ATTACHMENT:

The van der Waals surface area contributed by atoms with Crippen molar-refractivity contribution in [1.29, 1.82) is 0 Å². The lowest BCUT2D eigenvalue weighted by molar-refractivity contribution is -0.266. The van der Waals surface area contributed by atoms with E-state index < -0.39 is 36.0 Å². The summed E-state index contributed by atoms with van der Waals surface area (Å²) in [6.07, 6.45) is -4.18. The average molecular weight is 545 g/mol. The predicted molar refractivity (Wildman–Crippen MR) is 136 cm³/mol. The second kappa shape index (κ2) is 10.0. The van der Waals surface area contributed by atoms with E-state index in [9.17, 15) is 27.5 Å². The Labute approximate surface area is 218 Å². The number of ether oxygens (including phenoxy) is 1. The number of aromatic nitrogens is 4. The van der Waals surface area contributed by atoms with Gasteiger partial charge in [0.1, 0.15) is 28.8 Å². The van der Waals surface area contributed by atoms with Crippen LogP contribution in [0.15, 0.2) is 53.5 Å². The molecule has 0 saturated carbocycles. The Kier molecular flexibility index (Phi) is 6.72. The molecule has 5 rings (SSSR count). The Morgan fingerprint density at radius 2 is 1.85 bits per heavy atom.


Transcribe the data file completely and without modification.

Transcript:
The van der Waals surface area contributed by atoms with Crippen molar-refractivity contribution in [1.29, 1.82) is 0 Å². The lowest BCUT2D eigenvalue weighted by molar-refractivity contribution is -0.266. The van der Waals surface area contributed by atoms with E-state index < -0.39 is 36.0 Å². The summed E-state index contributed by atoms with van der Waals surface area (Å²) in [6.07, 6.45) is -4.18. The average molecular weight is 545 g/mol. The predicted molar refractivity (Wildman–Crippen MR) is 136 cm³/mol. The second kappa shape index (κ2) is 10.0. The van der Waals surface area contributed by atoms with E-state index in [9.17, 15) is 27.5 Å². The Labute approximate surface area is 218 Å². The number of ether oxygens (including phenoxy) is 1. The number of aromatic nitrogens is 4. The van der Waals surface area contributed by atoms with Gasteiger partial charge in [0.1, 0.15) is 28.8 Å². The van der Waals surface area contributed by atoms with Crippen LogP contribution in [0.15, 0.2) is 53.5 Å². The molecule has 0 saturated carbocycles. The Kier molecular flexibility index (Phi) is 6.72. The molecule has 5 rings (SSSR count). The Morgan fingerprint density at radius 2 is 1.85 bits per heavy atom.